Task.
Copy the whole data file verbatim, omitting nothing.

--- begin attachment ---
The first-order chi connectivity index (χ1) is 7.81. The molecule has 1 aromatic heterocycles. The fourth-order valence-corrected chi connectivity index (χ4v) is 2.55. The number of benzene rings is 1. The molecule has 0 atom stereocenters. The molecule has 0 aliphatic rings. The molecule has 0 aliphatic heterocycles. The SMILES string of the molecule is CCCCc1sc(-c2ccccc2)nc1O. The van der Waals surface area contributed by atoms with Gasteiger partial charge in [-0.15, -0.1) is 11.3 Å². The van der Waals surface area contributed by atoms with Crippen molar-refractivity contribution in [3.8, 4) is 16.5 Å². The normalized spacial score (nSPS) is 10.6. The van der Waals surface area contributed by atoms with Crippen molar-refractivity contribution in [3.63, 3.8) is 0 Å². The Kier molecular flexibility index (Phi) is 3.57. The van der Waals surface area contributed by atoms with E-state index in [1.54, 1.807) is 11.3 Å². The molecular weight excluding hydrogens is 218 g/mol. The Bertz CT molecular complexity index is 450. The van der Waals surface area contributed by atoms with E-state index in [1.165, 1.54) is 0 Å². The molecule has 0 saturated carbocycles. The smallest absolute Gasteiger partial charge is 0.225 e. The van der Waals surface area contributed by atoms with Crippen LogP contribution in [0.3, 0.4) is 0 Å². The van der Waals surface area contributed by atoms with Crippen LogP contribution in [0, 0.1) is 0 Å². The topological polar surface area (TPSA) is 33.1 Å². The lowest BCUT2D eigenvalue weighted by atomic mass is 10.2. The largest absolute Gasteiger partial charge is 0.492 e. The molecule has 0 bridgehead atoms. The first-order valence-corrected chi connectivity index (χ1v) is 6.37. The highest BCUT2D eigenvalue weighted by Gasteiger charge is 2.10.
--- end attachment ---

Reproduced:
The first-order chi connectivity index (χ1) is 7.81. The molecule has 1 aromatic heterocycles. The fourth-order valence-corrected chi connectivity index (χ4v) is 2.55. The number of benzene rings is 1. The molecule has 0 atom stereocenters. The molecule has 0 aliphatic rings. The molecule has 0 aliphatic heterocycles. The SMILES string of the molecule is CCCCc1sc(-c2ccccc2)nc1O. The van der Waals surface area contributed by atoms with Gasteiger partial charge in [-0.15, -0.1) is 11.3 Å². The van der Waals surface area contributed by atoms with Crippen molar-refractivity contribution in [3.8, 4) is 16.5 Å². The normalized spacial score (nSPS) is 10.6. The van der Waals surface area contributed by atoms with Crippen molar-refractivity contribution in [3.63, 3.8) is 0 Å². The Kier molecular flexibility index (Phi) is 3.57. The van der Waals surface area contributed by atoms with E-state index in [1.54, 1.807) is 11.3 Å². The molecular weight excluding hydrogens is 218 g/mol. The Bertz CT molecular complexity index is 450. The van der Waals surface area contributed by atoms with E-state index in [1.165, 1.54) is 0 Å². The molecule has 0 saturated carbocycles. The smallest absolute Gasteiger partial charge is 0.225 e. The van der Waals surface area contributed by atoms with Crippen LogP contribution in [0.3, 0.4) is 0 Å². The van der Waals surface area contributed by atoms with Crippen LogP contribution in [0, 0.1) is 0 Å². The topological polar surface area (TPSA) is 33.1 Å². The lowest BCUT2D eigenvalue weighted by atomic mass is 10.2. The largest absolute Gasteiger partial charge is 0.492 e. The molecule has 0 bridgehead atoms. The first-order valence-corrected chi connectivity index (χ1v) is 6.37. The highest BCUT2D eigenvalue weighted by Gasteiger charge is 2.10.